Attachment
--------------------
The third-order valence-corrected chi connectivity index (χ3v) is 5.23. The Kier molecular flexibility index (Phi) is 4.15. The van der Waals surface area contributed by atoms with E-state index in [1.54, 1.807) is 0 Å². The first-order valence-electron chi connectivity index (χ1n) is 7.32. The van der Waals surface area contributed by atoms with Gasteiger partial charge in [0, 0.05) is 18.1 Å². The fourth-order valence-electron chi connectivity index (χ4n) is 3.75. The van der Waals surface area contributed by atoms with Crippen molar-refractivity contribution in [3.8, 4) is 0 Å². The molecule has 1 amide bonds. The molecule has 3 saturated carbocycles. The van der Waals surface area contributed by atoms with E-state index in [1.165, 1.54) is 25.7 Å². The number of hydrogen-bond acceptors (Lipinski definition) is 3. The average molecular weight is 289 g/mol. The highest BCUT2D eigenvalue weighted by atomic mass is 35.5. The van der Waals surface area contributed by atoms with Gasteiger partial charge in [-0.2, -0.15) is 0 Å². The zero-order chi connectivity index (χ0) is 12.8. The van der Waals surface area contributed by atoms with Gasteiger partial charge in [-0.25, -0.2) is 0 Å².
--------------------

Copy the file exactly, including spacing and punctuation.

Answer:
The third-order valence-corrected chi connectivity index (χ3v) is 5.23. The Kier molecular flexibility index (Phi) is 4.15. The van der Waals surface area contributed by atoms with E-state index in [1.54, 1.807) is 0 Å². The first-order valence-electron chi connectivity index (χ1n) is 7.32. The van der Waals surface area contributed by atoms with Gasteiger partial charge in [0, 0.05) is 18.1 Å². The fourth-order valence-electron chi connectivity index (χ4n) is 3.75. The van der Waals surface area contributed by atoms with Crippen molar-refractivity contribution in [3.8, 4) is 0 Å². The molecule has 1 amide bonds. The molecule has 3 saturated carbocycles. The van der Waals surface area contributed by atoms with E-state index in [1.165, 1.54) is 25.7 Å². The number of hydrogen-bond acceptors (Lipinski definition) is 3. The average molecular weight is 289 g/mol. The highest BCUT2D eigenvalue weighted by atomic mass is 35.5. The van der Waals surface area contributed by atoms with Gasteiger partial charge in [-0.2, -0.15) is 0 Å². The zero-order chi connectivity index (χ0) is 12.8. The van der Waals surface area contributed by atoms with Gasteiger partial charge in [-0.25, -0.2) is 0 Å².